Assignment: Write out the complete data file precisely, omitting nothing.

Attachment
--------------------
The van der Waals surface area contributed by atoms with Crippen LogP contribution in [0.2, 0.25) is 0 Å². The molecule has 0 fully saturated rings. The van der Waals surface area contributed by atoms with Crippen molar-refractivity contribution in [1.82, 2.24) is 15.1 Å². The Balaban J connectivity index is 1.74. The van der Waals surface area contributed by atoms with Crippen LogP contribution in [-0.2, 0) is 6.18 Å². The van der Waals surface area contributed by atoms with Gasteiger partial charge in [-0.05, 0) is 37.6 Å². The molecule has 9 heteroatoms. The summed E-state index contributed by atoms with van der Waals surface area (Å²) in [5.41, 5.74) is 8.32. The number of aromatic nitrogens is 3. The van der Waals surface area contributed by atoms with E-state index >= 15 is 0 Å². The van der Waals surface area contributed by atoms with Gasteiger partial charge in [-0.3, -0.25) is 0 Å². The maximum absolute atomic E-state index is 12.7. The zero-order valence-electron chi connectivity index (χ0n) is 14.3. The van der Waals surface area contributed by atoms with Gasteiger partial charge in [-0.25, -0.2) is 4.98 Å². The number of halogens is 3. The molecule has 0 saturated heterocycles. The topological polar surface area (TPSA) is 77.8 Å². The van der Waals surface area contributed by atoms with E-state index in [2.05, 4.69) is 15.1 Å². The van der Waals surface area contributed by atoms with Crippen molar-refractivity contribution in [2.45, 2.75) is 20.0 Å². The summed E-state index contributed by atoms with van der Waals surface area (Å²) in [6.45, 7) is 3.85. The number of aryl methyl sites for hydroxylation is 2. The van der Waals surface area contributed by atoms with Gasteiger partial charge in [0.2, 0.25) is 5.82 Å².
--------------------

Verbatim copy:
The van der Waals surface area contributed by atoms with Crippen LogP contribution in [0.2, 0.25) is 0 Å². The molecule has 0 fully saturated rings. The van der Waals surface area contributed by atoms with Crippen molar-refractivity contribution in [1.82, 2.24) is 15.1 Å². The Balaban J connectivity index is 1.74. The van der Waals surface area contributed by atoms with Crippen LogP contribution in [-0.2, 0) is 6.18 Å². The van der Waals surface area contributed by atoms with Gasteiger partial charge in [-0.05, 0) is 37.6 Å². The molecule has 9 heteroatoms. The summed E-state index contributed by atoms with van der Waals surface area (Å²) in [5.41, 5.74) is 8.32. The number of aromatic nitrogens is 3. The van der Waals surface area contributed by atoms with E-state index >= 15 is 0 Å². The van der Waals surface area contributed by atoms with Gasteiger partial charge in [-0.3, -0.25) is 0 Å². The maximum absolute atomic E-state index is 12.7. The zero-order valence-electron chi connectivity index (χ0n) is 14.3. The van der Waals surface area contributed by atoms with Gasteiger partial charge in [-0.25, -0.2) is 4.98 Å². The number of halogens is 3. The molecule has 0 saturated heterocycles. The topological polar surface area (TPSA) is 77.8 Å². The van der Waals surface area contributed by atoms with E-state index in [2.05, 4.69) is 15.1 Å². The van der Waals surface area contributed by atoms with Crippen molar-refractivity contribution in [2.45, 2.75) is 20.0 Å². The summed E-state index contributed by atoms with van der Waals surface area (Å²) in [6.45, 7) is 3.85. The number of aryl methyl sites for hydroxylation is 2. The van der Waals surface area contributed by atoms with Gasteiger partial charge in [0.2, 0.25) is 5.82 Å².